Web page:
Northwest Austin’s orthodox Jewish community may soon be able to move a little more freely on the Sabbath.
This Thursday, the Austin City Council is calling on staff to study the feasibility of creating an eruv.
“It’s a Hebrew word, eruv, and what it means is to mix together,” says Rabbi Eliezer Langer at the Tiferet Israel Congregation in Northwest Austin, located inside the proposed eruv.
“According to Jewish law, one is permitted on the Sabbath to do certain things, and certain things not,“ Rabbi Langer explains. One of those rules prohibits simple labors, like carrying grocery bags or pushing strollers in public – unless the labor take places within a shared enclosure like an eruv.
Hundreds of U.S. cities have designated such areas for Jewish communities using existing boundaries. Here in Austin, the eruv’s largely invisible boundaries would run along utility and power lines, from MoPac, Farm Road 2222, Mesa Drive, and Spicewood Springs.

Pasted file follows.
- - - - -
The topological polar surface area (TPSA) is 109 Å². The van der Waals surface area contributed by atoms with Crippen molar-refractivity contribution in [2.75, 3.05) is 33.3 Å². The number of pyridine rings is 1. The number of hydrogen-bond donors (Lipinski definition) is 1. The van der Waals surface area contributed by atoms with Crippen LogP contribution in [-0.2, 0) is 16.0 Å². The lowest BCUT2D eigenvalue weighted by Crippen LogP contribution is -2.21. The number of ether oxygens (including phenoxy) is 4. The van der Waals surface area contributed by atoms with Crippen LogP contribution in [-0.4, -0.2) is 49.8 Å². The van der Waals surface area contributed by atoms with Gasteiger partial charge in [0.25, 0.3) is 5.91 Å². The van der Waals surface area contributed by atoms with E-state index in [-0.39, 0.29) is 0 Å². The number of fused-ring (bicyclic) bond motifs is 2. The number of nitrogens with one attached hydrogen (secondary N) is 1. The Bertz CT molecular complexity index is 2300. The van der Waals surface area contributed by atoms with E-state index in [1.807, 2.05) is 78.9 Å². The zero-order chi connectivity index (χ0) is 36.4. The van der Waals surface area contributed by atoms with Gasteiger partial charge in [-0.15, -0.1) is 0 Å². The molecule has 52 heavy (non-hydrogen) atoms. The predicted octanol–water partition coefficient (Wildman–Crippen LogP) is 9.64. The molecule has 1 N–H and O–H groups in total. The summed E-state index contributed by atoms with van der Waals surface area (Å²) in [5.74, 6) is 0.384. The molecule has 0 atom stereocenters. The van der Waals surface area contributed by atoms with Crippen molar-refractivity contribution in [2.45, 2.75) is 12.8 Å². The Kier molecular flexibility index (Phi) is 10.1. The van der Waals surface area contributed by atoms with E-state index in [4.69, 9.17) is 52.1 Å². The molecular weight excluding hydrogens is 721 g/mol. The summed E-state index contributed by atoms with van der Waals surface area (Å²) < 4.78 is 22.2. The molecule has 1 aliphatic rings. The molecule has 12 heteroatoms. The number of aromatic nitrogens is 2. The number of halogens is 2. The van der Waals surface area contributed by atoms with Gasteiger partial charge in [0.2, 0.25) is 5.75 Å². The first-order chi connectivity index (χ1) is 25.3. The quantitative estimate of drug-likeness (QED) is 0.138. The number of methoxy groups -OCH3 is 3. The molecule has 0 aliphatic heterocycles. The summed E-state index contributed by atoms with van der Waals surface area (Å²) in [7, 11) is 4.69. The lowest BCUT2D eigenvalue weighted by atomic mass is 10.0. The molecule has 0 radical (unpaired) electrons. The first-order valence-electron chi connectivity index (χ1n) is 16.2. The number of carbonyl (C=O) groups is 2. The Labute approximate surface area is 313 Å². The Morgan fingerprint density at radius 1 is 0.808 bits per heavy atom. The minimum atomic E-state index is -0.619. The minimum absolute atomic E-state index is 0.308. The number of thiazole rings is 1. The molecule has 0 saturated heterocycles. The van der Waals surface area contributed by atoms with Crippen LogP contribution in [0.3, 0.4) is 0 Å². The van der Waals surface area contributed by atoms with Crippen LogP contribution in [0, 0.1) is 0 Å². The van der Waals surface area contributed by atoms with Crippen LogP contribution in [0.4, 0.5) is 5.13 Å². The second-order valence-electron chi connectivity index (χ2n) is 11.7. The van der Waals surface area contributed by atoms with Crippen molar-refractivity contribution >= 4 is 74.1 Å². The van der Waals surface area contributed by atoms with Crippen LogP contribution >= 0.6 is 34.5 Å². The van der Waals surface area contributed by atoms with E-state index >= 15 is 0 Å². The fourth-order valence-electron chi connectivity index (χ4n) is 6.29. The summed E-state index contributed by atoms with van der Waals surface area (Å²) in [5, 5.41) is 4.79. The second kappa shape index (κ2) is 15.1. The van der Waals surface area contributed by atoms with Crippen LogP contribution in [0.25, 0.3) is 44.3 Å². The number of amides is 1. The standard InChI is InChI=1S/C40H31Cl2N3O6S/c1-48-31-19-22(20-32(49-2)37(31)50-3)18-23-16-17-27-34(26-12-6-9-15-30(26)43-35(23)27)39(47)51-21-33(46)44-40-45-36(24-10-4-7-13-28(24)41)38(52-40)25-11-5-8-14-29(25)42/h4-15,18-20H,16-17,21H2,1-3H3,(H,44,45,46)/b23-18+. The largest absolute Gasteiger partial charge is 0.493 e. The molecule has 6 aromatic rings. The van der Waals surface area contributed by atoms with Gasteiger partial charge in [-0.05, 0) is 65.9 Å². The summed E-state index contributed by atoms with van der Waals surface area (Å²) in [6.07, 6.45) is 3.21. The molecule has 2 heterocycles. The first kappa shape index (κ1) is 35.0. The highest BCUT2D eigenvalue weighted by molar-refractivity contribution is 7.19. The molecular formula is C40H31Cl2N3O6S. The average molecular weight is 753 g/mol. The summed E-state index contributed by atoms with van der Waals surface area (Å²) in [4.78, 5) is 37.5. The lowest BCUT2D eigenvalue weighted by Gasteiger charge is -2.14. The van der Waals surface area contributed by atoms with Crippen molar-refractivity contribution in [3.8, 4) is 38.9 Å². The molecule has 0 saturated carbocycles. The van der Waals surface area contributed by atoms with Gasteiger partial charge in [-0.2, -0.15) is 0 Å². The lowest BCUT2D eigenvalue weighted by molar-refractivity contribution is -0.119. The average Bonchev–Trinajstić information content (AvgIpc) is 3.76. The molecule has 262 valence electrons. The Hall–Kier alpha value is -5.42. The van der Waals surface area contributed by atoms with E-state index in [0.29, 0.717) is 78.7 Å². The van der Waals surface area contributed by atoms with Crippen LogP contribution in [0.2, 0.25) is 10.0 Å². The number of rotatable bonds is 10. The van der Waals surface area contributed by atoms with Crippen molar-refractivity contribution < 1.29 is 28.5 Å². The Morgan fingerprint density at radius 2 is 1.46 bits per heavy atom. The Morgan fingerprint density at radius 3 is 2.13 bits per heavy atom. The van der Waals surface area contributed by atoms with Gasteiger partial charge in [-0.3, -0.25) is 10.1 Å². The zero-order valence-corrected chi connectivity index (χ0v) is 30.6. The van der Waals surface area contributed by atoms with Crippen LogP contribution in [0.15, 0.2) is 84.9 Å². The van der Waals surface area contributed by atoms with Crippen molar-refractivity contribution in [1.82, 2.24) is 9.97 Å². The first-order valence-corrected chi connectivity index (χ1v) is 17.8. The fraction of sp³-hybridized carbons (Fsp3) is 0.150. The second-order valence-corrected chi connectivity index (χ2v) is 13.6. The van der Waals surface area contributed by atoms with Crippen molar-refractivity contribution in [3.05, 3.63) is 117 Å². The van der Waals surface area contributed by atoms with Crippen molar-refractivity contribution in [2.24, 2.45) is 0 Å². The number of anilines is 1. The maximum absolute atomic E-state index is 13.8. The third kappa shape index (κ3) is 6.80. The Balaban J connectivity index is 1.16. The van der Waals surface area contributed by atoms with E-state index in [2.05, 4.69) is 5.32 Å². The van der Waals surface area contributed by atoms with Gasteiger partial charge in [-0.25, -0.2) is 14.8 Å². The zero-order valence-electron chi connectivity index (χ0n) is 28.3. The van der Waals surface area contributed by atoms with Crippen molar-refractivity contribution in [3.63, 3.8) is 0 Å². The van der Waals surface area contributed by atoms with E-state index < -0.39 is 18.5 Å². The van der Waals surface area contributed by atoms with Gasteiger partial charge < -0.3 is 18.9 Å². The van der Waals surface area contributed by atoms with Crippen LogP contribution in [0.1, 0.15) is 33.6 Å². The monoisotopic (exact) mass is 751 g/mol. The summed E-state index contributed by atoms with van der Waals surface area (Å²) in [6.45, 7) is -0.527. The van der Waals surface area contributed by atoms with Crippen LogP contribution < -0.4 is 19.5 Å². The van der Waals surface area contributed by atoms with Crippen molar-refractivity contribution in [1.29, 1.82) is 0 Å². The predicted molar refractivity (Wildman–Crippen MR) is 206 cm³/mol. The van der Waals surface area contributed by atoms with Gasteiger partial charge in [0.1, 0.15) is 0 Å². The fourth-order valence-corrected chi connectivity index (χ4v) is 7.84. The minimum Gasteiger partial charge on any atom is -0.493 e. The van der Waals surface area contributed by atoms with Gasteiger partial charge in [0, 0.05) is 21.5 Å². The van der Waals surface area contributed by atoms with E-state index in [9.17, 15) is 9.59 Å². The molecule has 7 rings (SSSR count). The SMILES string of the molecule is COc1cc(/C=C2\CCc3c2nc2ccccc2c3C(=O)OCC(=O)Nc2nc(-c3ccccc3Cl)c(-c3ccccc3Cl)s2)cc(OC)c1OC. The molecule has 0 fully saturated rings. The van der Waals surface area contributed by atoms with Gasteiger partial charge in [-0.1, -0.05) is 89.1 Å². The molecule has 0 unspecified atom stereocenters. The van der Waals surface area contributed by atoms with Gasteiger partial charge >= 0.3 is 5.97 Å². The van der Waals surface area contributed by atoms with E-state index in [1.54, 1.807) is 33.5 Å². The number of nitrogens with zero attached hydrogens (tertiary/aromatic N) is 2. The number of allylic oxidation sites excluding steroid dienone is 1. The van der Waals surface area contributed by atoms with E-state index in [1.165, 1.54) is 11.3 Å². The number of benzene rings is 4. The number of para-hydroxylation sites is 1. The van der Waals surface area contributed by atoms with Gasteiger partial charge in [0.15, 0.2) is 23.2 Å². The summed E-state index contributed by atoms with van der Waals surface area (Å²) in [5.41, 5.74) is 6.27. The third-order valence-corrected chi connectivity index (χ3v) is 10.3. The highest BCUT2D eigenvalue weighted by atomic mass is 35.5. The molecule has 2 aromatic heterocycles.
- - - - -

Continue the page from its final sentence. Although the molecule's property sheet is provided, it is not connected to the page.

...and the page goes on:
“So it’s basically an unobtrusive type of thing; most of the times a person would not, even when they’re aware of it, realize something is there,” says Rabbi Langer.
Should the resolution pass, city staff will report their findings on designating the eruv in August—including whether additional material needs to be run along the utility line boundaries to complete the symbolic enclosure.
Jay Rubin, chief executive officer of the Jewish Community Association of Austin says the eruv is a welcome development.
“In a sense it’s creating more diversity,” he says. “Orthodox Jews are one particular group that in Austin has a much more limited presence that in places like Dallas, Houston or San Antonio, for example … We’d like to join those other communities and enable another demographic group, if you will, to see Austin as a place of opportunity and to add to the wonderful mix that we have here.”